Leading up to Fuck Buttons’ performance, the Sony Bloggie stage looked more like the basement of an old man with a tech fetish than a place where you could expect to see a live band. Except for a lone floor tom, there wasn’t a single actual musical instrument in plain sight (although I did spot Andrew Hung playing a wired-up toy Casio keyboard at a couple points). Instead, there was a long work table piled with unidentifiable electronic equipment: pedals, mixers, a tangled linguini of wires, and a suitcase with what looked like some kind of switchboard. The audience may as well not have been there at all. Hung and partner Benjamin John Power faced each other down like master chess players matching move for move. Their set, heavy on martial drum beats molested by blasts of atonal noise, leaned on last year’s Tarot Sport, but in spite of being the most confrontationally abrasive performance of the festival, I’ll be hanged if there still weren’t a fair share of people dancing.
“We’re running on about two hours of sleep here, so we’re holding nothing back,” Against Me! singer Tom Gabel told the audience three songs into their set. From the moment these guys took the stage, it was pedal to the metal. Power-punk anthems like “I was a Teenage Anarchist” and “Protest Songs” turned the area in front of the stage into a sea of pumping fists. Gabel brought the show to an end by jumping into the photo pit and climbing into the audience. It was the kind of high-octane show I wish more of the bands had been able to bring to Saturday’s punk-heavy lineup.
Wow, so how do I talk about Friday night without turning this review into a treatise on Lady Gaga? Few will come out and admit it, but this year’s Lollapalooza was little more than an elaborate excuse for a bunch of indie kids to attend a Gaga show (“I bought tickets for Lollapalooza, and Lady Gaga just happened to be there this year”). There’s been a lot of back and forth about the young starlet. Is she the fresh kick in the ass that the bloated pop megalith needs to rescue it from obsolescence? A pop artist provocateur who subverts the concepts of gender, fashion, and celebrity even as she exploits them? A charlatan who dresses her shallow gimmickry in quasi-intellectual folderol to mask her lack of originality?
Her Lolla set did little to set these questions to rest, but it did provide something even more important: a totally kick-ass headlining show. Gaga took the stage like Mohammad returning to Mecca. Her last performance at the festival in 2007 was supposedly hailed as a “train wreck” (although I want to point out that I combed through about a dozen online reviews of the 2007 fest, and the only one that I could find that even mentioned Gaga was more than favorable towards her, so I’m not sure what she was talking about), so it’s no surprise that her overall tone was a little triumphant… even to the point of being vengeful. But man, was it ever a show. She created a visual world that I can only describe as an 80s dystopian noir as envisioned by Lisa Frank. Everything was made of corroded metal and glitter. Satiate yourself on a few highlights:
- Gaga in a French habit, aluminum foil robot glove, and clear plastic bra and panties dancing on a subway car that drove through the center of the stage.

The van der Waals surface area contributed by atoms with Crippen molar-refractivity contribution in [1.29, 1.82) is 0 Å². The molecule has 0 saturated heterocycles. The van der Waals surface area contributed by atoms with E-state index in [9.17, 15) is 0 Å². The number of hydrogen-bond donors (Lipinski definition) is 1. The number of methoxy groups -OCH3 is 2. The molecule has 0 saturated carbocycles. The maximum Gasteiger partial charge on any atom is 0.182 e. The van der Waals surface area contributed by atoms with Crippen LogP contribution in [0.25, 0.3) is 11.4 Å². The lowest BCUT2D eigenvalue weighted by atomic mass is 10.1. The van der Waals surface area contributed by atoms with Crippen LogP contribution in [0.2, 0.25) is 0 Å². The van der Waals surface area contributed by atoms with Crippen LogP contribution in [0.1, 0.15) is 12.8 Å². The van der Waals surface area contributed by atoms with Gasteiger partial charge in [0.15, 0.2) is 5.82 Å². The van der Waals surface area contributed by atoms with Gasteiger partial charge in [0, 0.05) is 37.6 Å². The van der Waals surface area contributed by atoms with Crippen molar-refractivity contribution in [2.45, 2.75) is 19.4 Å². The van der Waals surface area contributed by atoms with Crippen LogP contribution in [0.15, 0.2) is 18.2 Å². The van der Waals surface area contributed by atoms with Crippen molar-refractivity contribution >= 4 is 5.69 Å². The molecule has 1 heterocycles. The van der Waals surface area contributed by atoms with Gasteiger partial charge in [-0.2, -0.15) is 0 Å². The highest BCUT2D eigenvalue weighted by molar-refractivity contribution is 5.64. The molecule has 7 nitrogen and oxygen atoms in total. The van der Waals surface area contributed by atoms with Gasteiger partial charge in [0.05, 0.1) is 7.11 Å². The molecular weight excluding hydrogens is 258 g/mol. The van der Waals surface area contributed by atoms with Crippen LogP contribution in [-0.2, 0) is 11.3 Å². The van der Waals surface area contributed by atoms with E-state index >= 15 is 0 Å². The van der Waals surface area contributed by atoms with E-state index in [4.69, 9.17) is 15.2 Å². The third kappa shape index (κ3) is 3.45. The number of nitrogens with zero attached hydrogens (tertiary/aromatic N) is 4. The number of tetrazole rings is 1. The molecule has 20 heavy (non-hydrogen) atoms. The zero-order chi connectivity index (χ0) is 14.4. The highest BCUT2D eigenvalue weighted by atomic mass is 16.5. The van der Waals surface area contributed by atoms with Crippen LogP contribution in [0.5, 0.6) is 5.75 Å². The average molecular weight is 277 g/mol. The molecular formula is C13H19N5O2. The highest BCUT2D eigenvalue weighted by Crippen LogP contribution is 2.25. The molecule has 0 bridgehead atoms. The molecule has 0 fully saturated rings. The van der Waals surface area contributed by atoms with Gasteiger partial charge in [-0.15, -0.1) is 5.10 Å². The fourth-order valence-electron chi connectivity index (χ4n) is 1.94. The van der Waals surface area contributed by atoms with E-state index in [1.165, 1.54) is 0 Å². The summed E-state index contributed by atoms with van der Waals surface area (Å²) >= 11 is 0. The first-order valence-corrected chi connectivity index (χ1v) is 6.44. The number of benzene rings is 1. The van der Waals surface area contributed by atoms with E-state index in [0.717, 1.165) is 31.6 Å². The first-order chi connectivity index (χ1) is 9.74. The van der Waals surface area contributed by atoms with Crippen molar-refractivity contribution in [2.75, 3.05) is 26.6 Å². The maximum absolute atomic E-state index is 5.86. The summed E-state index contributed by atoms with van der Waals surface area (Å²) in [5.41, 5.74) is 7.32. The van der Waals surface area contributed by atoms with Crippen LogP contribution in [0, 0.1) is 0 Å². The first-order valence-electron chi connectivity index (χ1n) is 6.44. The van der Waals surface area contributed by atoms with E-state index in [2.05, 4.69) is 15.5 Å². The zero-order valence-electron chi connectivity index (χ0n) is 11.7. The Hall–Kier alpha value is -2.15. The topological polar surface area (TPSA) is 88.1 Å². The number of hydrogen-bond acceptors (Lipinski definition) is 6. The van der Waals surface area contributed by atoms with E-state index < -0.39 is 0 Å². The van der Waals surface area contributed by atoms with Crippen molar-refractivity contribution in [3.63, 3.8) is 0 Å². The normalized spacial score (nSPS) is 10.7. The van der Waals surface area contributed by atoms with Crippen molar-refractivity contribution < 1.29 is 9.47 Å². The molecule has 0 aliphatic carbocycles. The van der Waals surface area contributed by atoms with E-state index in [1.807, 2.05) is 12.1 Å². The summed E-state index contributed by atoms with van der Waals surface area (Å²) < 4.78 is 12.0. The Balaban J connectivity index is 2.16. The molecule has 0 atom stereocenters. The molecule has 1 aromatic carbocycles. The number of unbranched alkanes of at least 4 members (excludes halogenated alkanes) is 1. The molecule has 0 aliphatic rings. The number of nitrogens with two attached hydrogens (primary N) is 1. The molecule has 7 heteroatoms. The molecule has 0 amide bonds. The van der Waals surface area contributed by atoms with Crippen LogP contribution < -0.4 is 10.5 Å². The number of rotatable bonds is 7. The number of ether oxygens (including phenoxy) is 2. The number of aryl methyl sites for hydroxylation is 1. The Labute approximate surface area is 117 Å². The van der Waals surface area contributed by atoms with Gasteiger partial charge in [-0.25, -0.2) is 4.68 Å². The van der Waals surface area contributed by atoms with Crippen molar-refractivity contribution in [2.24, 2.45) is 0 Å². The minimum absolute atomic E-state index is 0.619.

- A sheet-metal sedan with a keyboard in its trunk
- Gaga playing a Christmas-tree shaped keytar atop a hydraulic lift
- Former DJ, Lady Starlight, making a brief appearance to dance with Her Ladyship to Metallica’s “Metal Militia”
- A two-story deep-sea fish puppet attacking Gaga with its tentacles (yes, I know deep-sea fish don’t have tentacles, but this one did; what do you want me to say?)
During the breaks, when Gaga was taking five and changing outfits, the video displays showed prerecorded segments that depicted Gaga eating bleeding hunks of meat, getting vomited on by a model, and just wearing creepy, post-apocalyptic-looking masks (one of them, I swear, was the same one that Slipknot’s DJ wore on their first album cover). It was all incredibly engrossing, but it begged the question, “What, if anything, is the guiding vision behind all of this?” There was an attempt at a narrative winding its way through the show, Gaga and her loyal companions braving a threatening world to reach The Monster’s Ball, where everyone can be whatever they want. Somewhere tied up in all of this is a moral about self-actualization and believing in yourself in the face of adversity, but then where do the fucked-up bondage masks fit in? Oftentimes, her stage banter just seemed to fall flat, like when she railed on about how much she hates money, a curious sentiment, considering how much of it she obviously needed in order to afford a setup like the one she utilized.
Possibly the most fulfilling part of her whole performance was when she took a break from her larger-than-life disco-grotesque to play a mini-set at her piano. There, dressed in the sequined bra and panties she’d made the night before her 2007 performance on the BMI stage, she took on an almost conversational tone with her fans. When she talked about her love for music and for rock ‘n’ roll, it really came off as genuine and unaffected, and her performance of “Speechless” and new song “You and I” struck a perfect balance between familiarity and ostentation.
Overall, her performance was perfectly typical of Gaga herself: often invigorating, at times perplexing, but never even for a moment dull.
Gogol Bordello’s reputation as a live band is the stuff of legend. Eugine Hutz and his motley crew of international vagabonds did not disappoint. Their performance was marvelously ramshackle, with Hutz, backup singer/dancer Elizabeth Sun, and emcee Pedro Erazo careening across the stage like super-heated gas molecules. They stuck primarily to this year’s Transcontinental Hustle. While I didn’t care much for the album, the songs seemed right at home in a live setting: grimy and rousing, with great sing-along choruses. The band closed with a pair of fan favorites from their first record, breakout single “Start Wearing Purple” and “Sacred Darling.” The band’s relentless energy and familial camaraderie went a long way towards helping me to forget that, by that point, I’d pretty much been on my feet for a day and a half.